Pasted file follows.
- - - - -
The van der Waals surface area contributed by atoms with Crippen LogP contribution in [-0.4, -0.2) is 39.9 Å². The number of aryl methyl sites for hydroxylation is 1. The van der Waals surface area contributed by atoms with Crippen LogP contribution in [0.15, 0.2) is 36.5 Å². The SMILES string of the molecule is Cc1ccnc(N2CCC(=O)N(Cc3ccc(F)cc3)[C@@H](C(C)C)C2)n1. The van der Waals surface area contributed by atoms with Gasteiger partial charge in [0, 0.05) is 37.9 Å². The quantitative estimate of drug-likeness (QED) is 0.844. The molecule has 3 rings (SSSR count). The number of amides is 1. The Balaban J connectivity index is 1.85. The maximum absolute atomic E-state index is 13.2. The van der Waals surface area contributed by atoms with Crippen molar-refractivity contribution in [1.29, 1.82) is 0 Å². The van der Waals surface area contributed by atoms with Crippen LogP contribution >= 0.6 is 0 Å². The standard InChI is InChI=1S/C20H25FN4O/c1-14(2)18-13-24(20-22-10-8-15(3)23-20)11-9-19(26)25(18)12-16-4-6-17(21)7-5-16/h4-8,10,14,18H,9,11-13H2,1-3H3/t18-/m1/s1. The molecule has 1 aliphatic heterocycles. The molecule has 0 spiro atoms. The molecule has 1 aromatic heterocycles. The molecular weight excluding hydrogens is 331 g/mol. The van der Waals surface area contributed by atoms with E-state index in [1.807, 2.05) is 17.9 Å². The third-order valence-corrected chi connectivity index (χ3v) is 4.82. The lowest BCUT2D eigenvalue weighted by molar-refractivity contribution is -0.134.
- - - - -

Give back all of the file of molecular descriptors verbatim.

The van der Waals surface area contributed by atoms with Crippen LogP contribution in [-0.4, -0.2) is 39.9 Å². The number of aryl methyl sites for hydroxylation is 1. The van der Waals surface area contributed by atoms with Crippen LogP contribution in [0.15, 0.2) is 36.5 Å². The SMILES string of the molecule is Cc1ccnc(N2CCC(=O)N(Cc3ccc(F)cc3)[C@@H](C(C)C)C2)n1. The van der Waals surface area contributed by atoms with Gasteiger partial charge in [0, 0.05) is 37.9 Å². The quantitative estimate of drug-likeness (QED) is 0.844. The molecule has 3 rings (SSSR count). The number of amides is 1. The Balaban J connectivity index is 1.85. The maximum absolute atomic E-state index is 13.2. The van der Waals surface area contributed by atoms with Crippen molar-refractivity contribution in [1.29, 1.82) is 0 Å². The van der Waals surface area contributed by atoms with Crippen LogP contribution >= 0.6 is 0 Å². The standard InChI is InChI=1S/C20H25FN4O/c1-14(2)18-13-24(20-22-10-8-15(3)23-20)11-9-19(26)25(18)12-16-4-6-17(21)7-5-16/h4-8,10,14,18H,9,11-13H2,1-3H3/t18-/m1/s1. The molecule has 1 aliphatic heterocycles. The molecule has 0 spiro atoms. The molecule has 1 aromatic heterocycles. The molecular weight excluding hydrogens is 331 g/mol. The van der Waals surface area contributed by atoms with E-state index in [1.807, 2.05) is 17.9 Å². The third-order valence-corrected chi connectivity index (χ3v) is 4.82. The lowest BCUT2D eigenvalue weighted by molar-refractivity contribution is -0.134.